I know I am hoping this is on a pathway to getting fixed. At some point I will be facing bills and challenges such as these - and since the education system (thats a whole other blog posting on the meteoric rise of education costs) has essentially stripped me of any savings and value in my one big investment (my house) I like many others are probably tapped out and have little to call upon when we will inevitably face these challenges. That puts me rooting for major change in healthcare, the system with a move to pay for performance much of which is embodied in the ACO initiative.

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Thursday, February 21, 2013

NY Times rewrites Health IT History

The approach came in 2009, in a presentation to doctors by Allscripts Healthcare Solutions of Chicago, a well-connected player in the lucrative business of digital medical records. That February, after years of behind-the-scenes lobbying by Allscripts and others, legislation to promote the use of electronic records was signed into law as part of President Obama’s economic stimulus bill. The rewards, Allscripts suggested, were at hand.

But today, as doctors and hospitals struggle to make new records systems work, the clear winners are big companies like Allscripts that lobbied for that legislation and pushed aside smaller competitors.

While proponents say new record-keeping technologies will one day reduce costs and improve care, profits and sales are soaring now across the records industry. At Allscripts, annual sales have more than doubled from $548 million in 2009 to an estimated $1.44 billion last year, partly reflecting daring acquisitions made on the bet that the legislation would be a boon for the industry. At the Cerner Corporation of Kansas City, Mo., sales rose 60 percent during that period. With money pouring in, top executives are enjoying Wall Street-style paydays.

None of that would have happened without the health records legislation that was included in the 2009 economic stimulus bill — and the lobbying that helped produce it. Along the way, the records industry made hundreds of thousands of dollars of political contributions to both Democrats and Republicans. In some cases, the ties went deeper. Glen E. Tullman, until recently the chief executive of Allscripts, was health technology adviser to the 2008 Obama campaign. As C.E.O. of Allscripts, he visited the White House no fewer than seven times after President Obama took office in 2009, according to White House records.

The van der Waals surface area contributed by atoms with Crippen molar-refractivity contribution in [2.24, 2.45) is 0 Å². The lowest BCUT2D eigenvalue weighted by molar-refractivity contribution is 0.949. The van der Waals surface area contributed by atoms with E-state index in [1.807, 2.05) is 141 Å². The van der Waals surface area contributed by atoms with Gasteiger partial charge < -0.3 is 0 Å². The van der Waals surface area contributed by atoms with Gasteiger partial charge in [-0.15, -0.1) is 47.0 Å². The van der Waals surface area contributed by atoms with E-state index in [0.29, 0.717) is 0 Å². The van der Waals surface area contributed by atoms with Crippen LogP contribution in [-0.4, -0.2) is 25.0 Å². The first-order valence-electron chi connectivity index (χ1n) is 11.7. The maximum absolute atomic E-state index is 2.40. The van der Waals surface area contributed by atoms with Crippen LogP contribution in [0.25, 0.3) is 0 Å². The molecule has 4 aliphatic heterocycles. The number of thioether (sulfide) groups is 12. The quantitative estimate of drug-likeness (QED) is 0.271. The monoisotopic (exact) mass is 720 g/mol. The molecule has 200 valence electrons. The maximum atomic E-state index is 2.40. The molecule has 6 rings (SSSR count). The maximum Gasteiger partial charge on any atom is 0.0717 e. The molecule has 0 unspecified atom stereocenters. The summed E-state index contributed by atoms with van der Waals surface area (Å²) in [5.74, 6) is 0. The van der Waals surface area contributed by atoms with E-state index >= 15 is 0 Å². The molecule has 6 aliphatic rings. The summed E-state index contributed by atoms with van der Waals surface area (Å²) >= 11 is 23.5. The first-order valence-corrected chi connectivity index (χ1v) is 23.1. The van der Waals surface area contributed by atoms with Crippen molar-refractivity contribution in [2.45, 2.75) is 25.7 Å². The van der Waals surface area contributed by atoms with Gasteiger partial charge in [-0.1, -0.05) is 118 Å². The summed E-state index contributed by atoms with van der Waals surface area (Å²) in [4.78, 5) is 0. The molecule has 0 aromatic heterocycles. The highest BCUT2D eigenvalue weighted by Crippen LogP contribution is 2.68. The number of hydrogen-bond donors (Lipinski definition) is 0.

Mr. Tullman, who left Allscripts late last year after a boardroom power struggle, characterized his activities in Washington as an attempt to educate lawmakers and the administration.

“We really haven’t done any lobbying,” Mr. Tullman said in an interview. “I think it’s very common with every administration that when they want to talk about the automotive industry, they convene automotive executives, and when they want to talk about the Internet, they convene Internet executives.”

Between 2008 and 2012, a time of intense lobbying in the area around the passage of the legislation and how the rules for government incentives would be shaped, Mr. Tullman personally made $225,000 in political contributions. While tens of thousands of those dollars went to the Democratic Senatorial Campaign Committee, money was also being sprinkled toward Senator Max Baucus, the Democratic senator from Montana who is chairman of the Senate Finance Committee, and Jay D. Rockefeller, the Democrat from West Virginia who heads the Commerce Committee. Mr. Tullman said his recent personal contributions to various politicians had largely been driven by his interest in supporting President Obama and in seeing his re-election.

Cerner’s lobbying dollars doubled to nearly $400,000 between 2006 and last year, according to the Center for Responsive Politics. While its political action committee contributed a little to some Democrats in 2008, including Senator Baucus, its contributions last year went almost entirely to Republicans, with a large amount going to the Mitt Romney campaign.

Current and former industry executives say that big digital records companies like Cerner, Allscripts and Epic Systems of Verona, Wis., have reaped enormous rewards because of the legislation they pushed for. “Nothing that these companies did in my eyes was spectacular,” said John Gomez, the former head of technology at Allscripts. “They grew as a result of government incentives.”

Executives at smaller records companies say the legislation cemented the established companies’ leading positions in the field, making it difficult for others to break into the business and innovate. Until the 2009 legislation, growth at the leading records firms was steady; since then, it has been explosive. Annual sales growth at Cerner, for instance, has doubled to 20 percent from 10 percent.